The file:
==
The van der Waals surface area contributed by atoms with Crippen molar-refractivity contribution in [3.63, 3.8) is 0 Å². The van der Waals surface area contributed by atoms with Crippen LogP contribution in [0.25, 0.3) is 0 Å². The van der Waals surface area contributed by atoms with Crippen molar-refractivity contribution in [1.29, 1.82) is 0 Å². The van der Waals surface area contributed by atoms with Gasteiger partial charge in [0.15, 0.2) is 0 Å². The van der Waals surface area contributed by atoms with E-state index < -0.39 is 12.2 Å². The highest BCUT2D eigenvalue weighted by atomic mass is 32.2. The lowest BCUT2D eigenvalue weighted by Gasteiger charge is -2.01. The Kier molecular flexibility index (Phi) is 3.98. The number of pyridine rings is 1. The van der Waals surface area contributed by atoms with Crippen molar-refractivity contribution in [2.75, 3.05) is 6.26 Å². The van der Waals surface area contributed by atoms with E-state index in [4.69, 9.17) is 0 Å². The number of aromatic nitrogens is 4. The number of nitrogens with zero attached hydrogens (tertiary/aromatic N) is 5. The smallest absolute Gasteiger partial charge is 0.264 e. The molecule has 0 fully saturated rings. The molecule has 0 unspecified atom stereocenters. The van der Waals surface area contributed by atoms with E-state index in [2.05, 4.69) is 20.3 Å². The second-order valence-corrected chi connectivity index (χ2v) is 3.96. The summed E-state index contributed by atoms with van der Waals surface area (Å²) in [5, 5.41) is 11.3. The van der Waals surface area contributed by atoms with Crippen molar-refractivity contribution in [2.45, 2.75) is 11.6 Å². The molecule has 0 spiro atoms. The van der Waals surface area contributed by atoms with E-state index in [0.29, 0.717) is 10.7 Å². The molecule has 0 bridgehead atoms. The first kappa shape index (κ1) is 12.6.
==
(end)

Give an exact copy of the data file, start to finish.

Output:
The van der Waals surface area contributed by atoms with Crippen molar-refractivity contribution in [3.63, 3.8) is 0 Å². The van der Waals surface area contributed by atoms with Crippen LogP contribution in [0.25, 0.3) is 0 Å². The van der Waals surface area contributed by atoms with Crippen molar-refractivity contribution in [1.29, 1.82) is 0 Å². The van der Waals surface area contributed by atoms with Gasteiger partial charge in [0.15, 0.2) is 0 Å². The van der Waals surface area contributed by atoms with E-state index < -0.39 is 12.2 Å². The highest BCUT2D eigenvalue weighted by atomic mass is 32.2. The lowest BCUT2D eigenvalue weighted by Gasteiger charge is -2.01. The Kier molecular flexibility index (Phi) is 3.98. The number of pyridine rings is 1. The van der Waals surface area contributed by atoms with Crippen molar-refractivity contribution in [2.75, 3.05) is 6.26 Å². The van der Waals surface area contributed by atoms with E-state index in [4.69, 9.17) is 0 Å². The number of aromatic nitrogens is 4. The number of nitrogens with zero attached hydrogens (tertiary/aromatic N) is 5. The smallest absolute Gasteiger partial charge is 0.264 e. The molecule has 0 fully saturated rings. The molecule has 0 unspecified atom stereocenters. The van der Waals surface area contributed by atoms with E-state index in [2.05, 4.69) is 20.3 Å². The second-order valence-corrected chi connectivity index (χ2v) is 3.96. The summed E-state index contributed by atoms with van der Waals surface area (Å²) in [5, 5.41) is 11.3. The van der Waals surface area contributed by atoms with Crippen molar-refractivity contribution in [2.45, 2.75) is 11.6 Å². The molecule has 0 spiro atoms. The van der Waals surface area contributed by atoms with E-state index in [0.29, 0.717) is 10.7 Å². The molecule has 0 bridgehead atoms. The first kappa shape index (κ1) is 12.6.